Download this sermon audio (right click and save)
All fall I have been eagerly anticipating the arrival of a new television series on Netflix called The Crown. It’s a historical drama depicting the rise and reign of Queen Elizabeth II and it was finally released this Friday. Please don’t ask me how many episodes I’ve watched already; it’s an embarrassing number.
That said, there was a touching scene toward the end of the first episode that I’d like to
share. Princess Elizabeth’s father, King George VI, is becoming more and more aware of his own mortality even as he is kept in the dark about the deterioration of his health. Consciously or not he understands that he needs to begin to prepare his daughter for the role she will one day play as sovereign. One day during their Christmas holiday he invites her into his office to talk to her about his daily routine. Pointing a stack of papers in the royal in box he explains, “Everything they want me to know, they stick on top. Everything they’d rather I didn’t know… they tuck away at the bottom. Which is why… the first thing I do when no one is looking, is this,” as he flips the stack upside down and lets it slam down on the desk. A very practical moment of education for the future queen, I’m sure.
As their meeting continues the king also tells the princess that he would like for her to be his representative on the next year’s royal travels throughout the empire. He is giving her the opportunity to learn through experience what her responsibilities will be when someday sooner than she realizes she will take the throne and wear the crown. Her education and preparation, her father ensures, will include both words of knowledge and experience.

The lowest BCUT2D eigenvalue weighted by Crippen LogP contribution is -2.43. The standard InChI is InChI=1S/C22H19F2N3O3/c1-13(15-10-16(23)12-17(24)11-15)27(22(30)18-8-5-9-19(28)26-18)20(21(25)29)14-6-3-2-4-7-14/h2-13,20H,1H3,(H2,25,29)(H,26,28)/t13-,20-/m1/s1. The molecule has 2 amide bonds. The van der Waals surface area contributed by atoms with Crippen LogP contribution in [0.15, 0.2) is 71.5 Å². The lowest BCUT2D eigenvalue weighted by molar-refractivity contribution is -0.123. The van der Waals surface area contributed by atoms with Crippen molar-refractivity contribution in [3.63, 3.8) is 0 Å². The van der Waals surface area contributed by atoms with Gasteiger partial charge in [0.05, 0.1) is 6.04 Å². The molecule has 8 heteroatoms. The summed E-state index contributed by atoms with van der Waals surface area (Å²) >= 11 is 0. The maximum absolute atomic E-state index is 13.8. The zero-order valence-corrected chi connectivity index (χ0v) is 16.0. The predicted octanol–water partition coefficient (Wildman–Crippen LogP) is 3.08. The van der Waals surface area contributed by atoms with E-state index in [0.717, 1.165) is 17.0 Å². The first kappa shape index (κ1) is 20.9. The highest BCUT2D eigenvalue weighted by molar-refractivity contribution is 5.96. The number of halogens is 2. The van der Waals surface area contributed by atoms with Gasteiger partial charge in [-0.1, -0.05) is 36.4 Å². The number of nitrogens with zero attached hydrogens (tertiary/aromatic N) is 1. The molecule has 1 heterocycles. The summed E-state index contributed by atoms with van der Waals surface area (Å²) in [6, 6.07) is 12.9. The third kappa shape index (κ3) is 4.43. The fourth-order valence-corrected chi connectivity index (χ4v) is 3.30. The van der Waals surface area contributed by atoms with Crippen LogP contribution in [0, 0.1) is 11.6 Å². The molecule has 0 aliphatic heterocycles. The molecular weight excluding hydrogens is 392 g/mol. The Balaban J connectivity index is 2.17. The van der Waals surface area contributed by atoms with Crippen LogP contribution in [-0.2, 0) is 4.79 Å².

Jesus’ own grasp of this pedagogical balance is demonstrated in our reading today. Early in the gospel, just after he has called together this rag tag assortment of disciples, he gets right to the task of providing both words and experiences that they will need to be his representatives in the world. Humbling himself in spirit and location, he came down to be on a level plain with the crowd of named and unnamed disciples and the multitudes that now gather wherever he goes. The people around him are straining to hear his vision for the kingdom of God and clamoring for his touch so that they may be healed.
I imagine Jesus walking among those who have gathered, touching people gently, and looking into their eyes, as well as the eyes of his disciples, as he taught, “Blessed are your who are poor…. Blessed are you who are hungry now…. Blessed are you who weep now…. Oh, blessed are you when people hate you, and when they exclude you, revile you, and defame you….” “Blessed are you!” he says to this crowd of people who are used to being called anything but blessed.
Some in the crowd were probably laughing and scoffing as Jesus said these things. After all, the cultural wisdom of the day said that wealth was a sign of God’s blessing and poverty was a sign of God’s punishment, that health and wholeness are proof of God’s love and grace, while disease and infirmity prove God’s condemnation. Who was this guy saying just the opposite of what they knew to be true?!
Only the rich would have laughed, though; the poor, the outcast, the lonely, those excluded and left on the fringes of society through no fault of their own may have wept for joy, receiving Jesus words of blessing like long gulps of water after trudging through the desert. It was the good news they had craved, the promise of new life they had hardly even dared to hope for.